Switzerland is naturally predestined for Wilderness. It is home to many of the highest and least accessible mountains in Europe. At the same time, it is the birthplace of modern alpinism with the goal to scale even the steepest and most dangerous mountains. This has created a tension between the conservation of Wilderness and the many ways the Swiss population and millions of tourists use the mountains. In 1994, Mountain Wilderness Switzerland was founded with the mission to bring together Wilderness, recreation and alpine sports.
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Where does Wilderness exist in Switzerland?
The last two years brought important steps for the Wilderness movement in Switzerland. In 2019, the first Wilderness inventory of Switzerland was released. It identified Wilderness areas on impressive 17% of Switzerland. At the same time, it emphasized the pressure on these areas. Agriculture, tourism, energy production and the lack of accpetance all threaten remaining Wilderness areas. Many people are unfamiliar with the Wilderness concept and see natural succession as neglect leading to messy and dirty spaces. Undoubtedly, the Wilderness potential is massive in Switzerland if these challenges can be overcome.
Switzerland already has experience with how much difference a change in public perception can make. Over the centuries, it rendered extinct many of its most iconic animal species because they interefered with humans. After the population realized what they had lost, many of them were succesfully reintroduced or recolonized the country. This includes wolf, bear, lynx, ibex, beaver, bearded vulture and red deer and wild boar.
More space for nature!
This summer, NGO Pro Natura has started a campaign to achieve a similar turn around for Wilderness in Switzerland. The campaign “Wildnis – mehr Freiraum für die Natur!” promotes Wilderness as a refuge for endemic species and an asset for science. It does not only focus on the inaccessible high Alps, but also forests, rivers and marshlands in the lower parts of Switzerland. Additionally, it considers the necessary coexistence of Wilderness and outdoor sports, which are an important economic factor and part of the Swiss identity. Similar to Respect Nature, the campaign emphasizes that we have to follow certain rules when we visit Wilderness.
The last two years and the new campaign by Pro Natura in Switzerland are yet another indicator that Wilderness is gaining attention amongst “traditional” nature conservation organizations, which used to focus on the protection of single species. Wilderness is an important building stone to protect ecoystem servies, species and real nature experiences for people. Nevertheless, finding a compromise that satisfies Wilderness advocates, nature conservationists, outdoor enthusiasts and rural communities is always a challenge.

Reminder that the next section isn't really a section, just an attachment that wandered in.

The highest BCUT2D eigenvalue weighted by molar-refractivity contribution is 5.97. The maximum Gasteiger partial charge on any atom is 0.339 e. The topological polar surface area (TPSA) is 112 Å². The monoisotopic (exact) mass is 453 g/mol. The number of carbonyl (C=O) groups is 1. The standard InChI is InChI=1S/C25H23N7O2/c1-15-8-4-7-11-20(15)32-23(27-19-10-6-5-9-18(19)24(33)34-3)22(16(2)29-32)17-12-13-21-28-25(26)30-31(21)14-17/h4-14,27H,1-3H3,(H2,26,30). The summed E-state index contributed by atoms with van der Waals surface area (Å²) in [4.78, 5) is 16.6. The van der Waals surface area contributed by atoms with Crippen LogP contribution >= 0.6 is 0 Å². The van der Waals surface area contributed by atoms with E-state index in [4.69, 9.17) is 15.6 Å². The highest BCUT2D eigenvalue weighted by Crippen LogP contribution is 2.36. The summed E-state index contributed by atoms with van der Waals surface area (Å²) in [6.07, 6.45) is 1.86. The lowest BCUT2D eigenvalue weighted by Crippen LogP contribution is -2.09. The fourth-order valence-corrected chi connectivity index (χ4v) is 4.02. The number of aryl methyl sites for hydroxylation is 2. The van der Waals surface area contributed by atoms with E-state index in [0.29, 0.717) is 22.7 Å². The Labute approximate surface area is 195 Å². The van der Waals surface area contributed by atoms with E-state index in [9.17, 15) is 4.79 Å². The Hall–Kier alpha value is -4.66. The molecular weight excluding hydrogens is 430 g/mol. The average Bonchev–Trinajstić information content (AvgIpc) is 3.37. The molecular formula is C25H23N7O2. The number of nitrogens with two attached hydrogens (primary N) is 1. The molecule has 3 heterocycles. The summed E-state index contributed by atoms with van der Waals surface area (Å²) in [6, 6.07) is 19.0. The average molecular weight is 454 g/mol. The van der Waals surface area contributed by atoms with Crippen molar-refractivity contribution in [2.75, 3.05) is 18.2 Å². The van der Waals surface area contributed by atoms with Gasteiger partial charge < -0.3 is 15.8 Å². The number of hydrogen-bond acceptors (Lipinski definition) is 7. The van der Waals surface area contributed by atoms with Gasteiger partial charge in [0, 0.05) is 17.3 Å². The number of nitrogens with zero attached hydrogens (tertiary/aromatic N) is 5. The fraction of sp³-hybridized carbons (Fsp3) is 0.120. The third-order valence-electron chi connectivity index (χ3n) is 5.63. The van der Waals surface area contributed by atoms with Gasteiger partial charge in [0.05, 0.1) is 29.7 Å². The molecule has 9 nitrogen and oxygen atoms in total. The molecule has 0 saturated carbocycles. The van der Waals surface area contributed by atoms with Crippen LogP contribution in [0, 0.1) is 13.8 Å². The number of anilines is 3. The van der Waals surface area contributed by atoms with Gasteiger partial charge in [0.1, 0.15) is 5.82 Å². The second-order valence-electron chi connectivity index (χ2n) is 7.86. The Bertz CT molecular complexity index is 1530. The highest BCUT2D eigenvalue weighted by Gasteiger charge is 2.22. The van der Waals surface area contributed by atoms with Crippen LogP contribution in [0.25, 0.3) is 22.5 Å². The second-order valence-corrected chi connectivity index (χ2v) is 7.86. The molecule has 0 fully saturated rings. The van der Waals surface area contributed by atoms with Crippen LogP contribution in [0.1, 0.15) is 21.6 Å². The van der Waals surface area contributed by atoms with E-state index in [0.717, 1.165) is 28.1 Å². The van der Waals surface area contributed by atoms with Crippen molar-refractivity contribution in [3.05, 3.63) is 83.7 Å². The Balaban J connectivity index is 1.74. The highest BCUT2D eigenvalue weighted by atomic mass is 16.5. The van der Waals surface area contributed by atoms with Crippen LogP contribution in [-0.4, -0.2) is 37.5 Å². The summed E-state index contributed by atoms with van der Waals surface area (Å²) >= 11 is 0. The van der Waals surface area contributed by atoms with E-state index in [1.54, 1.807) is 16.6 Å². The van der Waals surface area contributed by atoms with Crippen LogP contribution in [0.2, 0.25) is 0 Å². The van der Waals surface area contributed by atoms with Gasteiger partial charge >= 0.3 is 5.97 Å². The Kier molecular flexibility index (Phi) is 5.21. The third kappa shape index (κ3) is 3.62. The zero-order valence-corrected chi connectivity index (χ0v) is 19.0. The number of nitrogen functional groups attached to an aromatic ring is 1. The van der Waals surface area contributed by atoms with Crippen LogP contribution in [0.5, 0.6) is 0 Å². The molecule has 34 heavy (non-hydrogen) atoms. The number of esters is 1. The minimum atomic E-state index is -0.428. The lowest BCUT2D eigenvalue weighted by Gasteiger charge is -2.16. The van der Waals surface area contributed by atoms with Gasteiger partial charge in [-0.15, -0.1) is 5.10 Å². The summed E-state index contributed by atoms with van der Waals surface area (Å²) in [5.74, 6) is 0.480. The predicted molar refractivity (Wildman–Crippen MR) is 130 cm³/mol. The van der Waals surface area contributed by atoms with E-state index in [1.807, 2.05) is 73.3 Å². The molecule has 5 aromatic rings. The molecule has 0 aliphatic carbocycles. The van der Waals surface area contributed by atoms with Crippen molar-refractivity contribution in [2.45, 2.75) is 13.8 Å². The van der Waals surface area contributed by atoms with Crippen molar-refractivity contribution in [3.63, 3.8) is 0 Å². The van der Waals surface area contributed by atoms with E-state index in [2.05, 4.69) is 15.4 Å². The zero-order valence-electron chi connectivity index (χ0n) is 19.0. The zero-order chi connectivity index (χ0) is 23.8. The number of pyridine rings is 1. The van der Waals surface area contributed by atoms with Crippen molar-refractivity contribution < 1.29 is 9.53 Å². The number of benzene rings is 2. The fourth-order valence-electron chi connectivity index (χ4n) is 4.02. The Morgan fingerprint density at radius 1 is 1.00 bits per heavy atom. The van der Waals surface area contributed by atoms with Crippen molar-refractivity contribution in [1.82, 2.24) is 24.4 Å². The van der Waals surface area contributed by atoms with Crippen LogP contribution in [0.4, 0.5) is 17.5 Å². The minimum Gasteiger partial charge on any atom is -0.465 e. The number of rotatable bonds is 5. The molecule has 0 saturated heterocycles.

Wild gems in Switzerland
As part of their new wilderness campaign, Pro Natura asked some of their employees where they go to experience wild nature close to their home. The list included:
- The jungle-like river delta ” Bolle di Magadino” close to Lago Maggiore is a a surprise every time, sometimes flooded knee-deep, and always chaotic.
- The Alpbach is a real wild river with a small moss-grown gorge only accessible through a tunnel.
- The former clay pit “Rehhag-Grube” is an example for natural succession with an inredible diversity of dragonflies, frogs and rare plants.
- The nature santuary “Chassagne d’Onnens” is unique because it resembles the mediterranean. It is home to orchids, aspis vipers and green lizards.
- In the flat north of Switzerland, the “Chollerwies” is home to a beaver family, which created an alluvial forest inbetween railways, roads and agriculture.
- The “Pfynwald” forest is a magical remnant of the last ice age with a wild river, a vast natural pine forest and meadows, which are home to many different bird species.
- In the “Rumpelfluh”, visitors can experience the magic of the mountains. While the lower parts of the forest close the city are busy, it becomes wilder and wilder the higher up they go. The vegetation changes from beeches to pines, oaks and yews that create bizarre shapes in attempt to cling to the rocky cliff.
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